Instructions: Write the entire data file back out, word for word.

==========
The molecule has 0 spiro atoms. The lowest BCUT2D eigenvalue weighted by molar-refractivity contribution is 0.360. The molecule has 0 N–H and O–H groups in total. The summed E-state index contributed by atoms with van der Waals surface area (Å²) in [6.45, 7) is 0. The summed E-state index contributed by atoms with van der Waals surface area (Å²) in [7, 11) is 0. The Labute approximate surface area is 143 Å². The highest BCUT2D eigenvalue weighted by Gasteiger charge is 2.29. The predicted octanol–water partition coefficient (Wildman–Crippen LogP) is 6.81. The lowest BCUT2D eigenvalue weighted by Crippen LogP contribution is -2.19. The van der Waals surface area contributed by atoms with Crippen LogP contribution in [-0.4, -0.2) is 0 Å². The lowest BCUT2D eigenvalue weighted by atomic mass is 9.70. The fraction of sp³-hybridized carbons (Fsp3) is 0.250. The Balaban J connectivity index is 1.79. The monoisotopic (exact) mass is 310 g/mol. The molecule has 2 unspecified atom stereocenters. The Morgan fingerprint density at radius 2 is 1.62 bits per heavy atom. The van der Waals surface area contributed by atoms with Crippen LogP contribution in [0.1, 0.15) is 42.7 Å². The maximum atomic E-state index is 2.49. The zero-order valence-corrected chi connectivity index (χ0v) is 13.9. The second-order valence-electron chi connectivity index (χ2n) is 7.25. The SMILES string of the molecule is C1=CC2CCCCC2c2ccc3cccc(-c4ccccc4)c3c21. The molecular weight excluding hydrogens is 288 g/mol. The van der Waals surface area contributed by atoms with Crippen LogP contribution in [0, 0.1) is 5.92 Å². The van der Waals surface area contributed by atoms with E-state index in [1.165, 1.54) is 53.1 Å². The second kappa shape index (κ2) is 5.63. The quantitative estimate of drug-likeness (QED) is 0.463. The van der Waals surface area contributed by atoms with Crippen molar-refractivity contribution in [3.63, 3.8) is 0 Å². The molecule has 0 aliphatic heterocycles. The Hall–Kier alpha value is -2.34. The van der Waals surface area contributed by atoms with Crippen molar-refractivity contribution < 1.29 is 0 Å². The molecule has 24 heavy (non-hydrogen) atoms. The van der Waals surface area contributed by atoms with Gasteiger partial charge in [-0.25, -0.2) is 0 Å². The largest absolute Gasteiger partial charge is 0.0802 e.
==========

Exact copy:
The molecule has 0 spiro atoms. The lowest BCUT2D eigenvalue weighted by molar-refractivity contribution is 0.360. The molecule has 0 N–H and O–H groups in total. The summed E-state index contributed by atoms with van der Waals surface area (Å²) in [6.45, 7) is 0. The summed E-state index contributed by atoms with van der Waals surface area (Å²) in [7, 11) is 0. The Labute approximate surface area is 143 Å². The highest BCUT2D eigenvalue weighted by Gasteiger charge is 2.29. The predicted octanol–water partition coefficient (Wildman–Crippen LogP) is 6.81. The lowest BCUT2D eigenvalue weighted by Crippen LogP contribution is -2.19. The van der Waals surface area contributed by atoms with Crippen LogP contribution in [-0.4, -0.2) is 0 Å². The lowest BCUT2D eigenvalue weighted by atomic mass is 9.70. The fraction of sp³-hybridized carbons (Fsp3) is 0.250. The Balaban J connectivity index is 1.79. The monoisotopic (exact) mass is 310 g/mol. The molecule has 2 unspecified atom stereocenters. The Morgan fingerprint density at radius 2 is 1.62 bits per heavy atom. The van der Waals surface area contributed by atoms with Crippen LogP contribution in [0.1, 0.15) is 42.7 Å². The maximum atomic E-state index is 2.49. The zero-order valence-corrected chi connectivity index (χ0v) is 13.9. The second-order valence-electron chi connectivity index (χ2n) is 7.25. The SMILES string of the molecule is C1=CC2CCCCC2c2ccc3cccc(-c4ccccc4)c3c21. The molecular weight excluding hydrogens is 288 g/mol. The van der Waals surface area contributed by atoms with Crippen LogP contribution in [0, 0.1) is 5.92 Å². The van der Waals surface area contributed by atoms with E-state index in [1.165, 1.54) is 53.1 Å². The second kappa shape index (κ2) is 5.63. The quantitative estimate of drug-likeness (QED) is 0.463. The van der Waals surface area contributed by atoms with Crippen molar-refractivity contribution in [3.63, 3.8) is 0 Å². The molecule has 0 aliphatic heterocycles. The Hall–Kier alpha value is -2.34. The van der Waals surface area contributed by atoms with Crippen molar-refractivity contribution < 1.29 is 0 Å². The molecule has 24 heavy (non-hydrogen) atoms. The van der Waals surface area contributed by atoms with Gasteiger partial charge in [-0.25, -0.2) is 0 Å². The largest absolute Gasteiger partial charge is 0.0802 e.